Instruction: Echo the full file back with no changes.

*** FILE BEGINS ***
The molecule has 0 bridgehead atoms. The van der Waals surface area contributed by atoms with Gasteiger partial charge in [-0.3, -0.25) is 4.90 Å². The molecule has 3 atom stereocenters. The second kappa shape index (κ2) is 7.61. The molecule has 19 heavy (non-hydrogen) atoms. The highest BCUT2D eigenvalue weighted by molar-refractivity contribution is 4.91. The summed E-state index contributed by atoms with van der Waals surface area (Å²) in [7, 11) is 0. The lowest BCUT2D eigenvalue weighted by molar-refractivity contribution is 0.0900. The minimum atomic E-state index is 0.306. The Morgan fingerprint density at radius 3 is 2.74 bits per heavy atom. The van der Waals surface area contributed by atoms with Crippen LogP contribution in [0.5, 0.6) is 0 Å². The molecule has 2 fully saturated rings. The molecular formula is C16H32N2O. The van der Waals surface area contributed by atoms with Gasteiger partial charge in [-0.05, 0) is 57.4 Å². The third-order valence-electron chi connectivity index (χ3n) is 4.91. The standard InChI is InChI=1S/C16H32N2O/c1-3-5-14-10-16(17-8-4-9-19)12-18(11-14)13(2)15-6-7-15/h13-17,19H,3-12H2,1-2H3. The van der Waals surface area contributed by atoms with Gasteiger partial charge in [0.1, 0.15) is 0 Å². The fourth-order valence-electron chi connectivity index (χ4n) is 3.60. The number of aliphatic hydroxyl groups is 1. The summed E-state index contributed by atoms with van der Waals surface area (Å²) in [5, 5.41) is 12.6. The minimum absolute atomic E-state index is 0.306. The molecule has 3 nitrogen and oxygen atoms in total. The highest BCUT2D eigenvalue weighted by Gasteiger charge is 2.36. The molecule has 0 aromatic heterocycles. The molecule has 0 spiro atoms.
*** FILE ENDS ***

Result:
The molecule has 0 bridgehead atoms. The van der Waals surface area contributed by atoms with Gasteiger partial charge in [-0.3, -0.25) is 4.90 Å². The molecule has 3 atom stereocenters. The second kappa shape index (κ2) is 7.61. The molecule has 19 heavy (non-hydrogen) atoms. The highest BCUT2D eigenvalue weighted by molar-refractivity contribution is 4.91. The summed E-state index contributed by atoms with van der Waals surface area (Å²) in [7, 11) is 0. The lowest BCUT2D eigenvalue weighted by molar-refractivity contribution is 0.0900. The minimum atomic E-state index is 0.306. The Morgan fingerprint density at radius 3 is 2.74 bits per heavy atom. The van der Waals surface area contributed by atoms with Crippen LogP contribution in [0.5, 0.6) is 0 Å². The molecule has 2 fully saturated rings. The molecular formula is C16H32N2O. The van der Waals surface area contributed by atoms with Gasteiger partial charge in [-0.05, 0) is 57.4 Å². The third-order valence-electron chi connectivity index (χ3n) is 4.91. The standard InChI is InChI=1S/C16H32N2O/c1-3-5-14-10-16(17-8-4-9-19)12-18(11-14)13(2)15-6-7-15/h13-17,19H,3-12H2,1-2H3. The van der Waals surface area contributed by atoms with Gasteiger partial charge in [0.1, 0.15) is 0 Å². The fourth-order valence-electron chi connectivity index (χ4n) is 3.60. The number of aliphatic hydroxyl groups is 1. The summed E-state index contributed by atoms with van der Waals surface area (Å²) in [5, 5.41) is 12.6. The minimum absolute atomic E-state index is 0.306. The molecule has 3 nitrogen and oxygen atoms in total. The highest BCUT2D eigenvalue weighted by Gasteiger charge is 2.36. The molecule has 0 aromatic heterocycles. The molecule has 0 spiro atoms.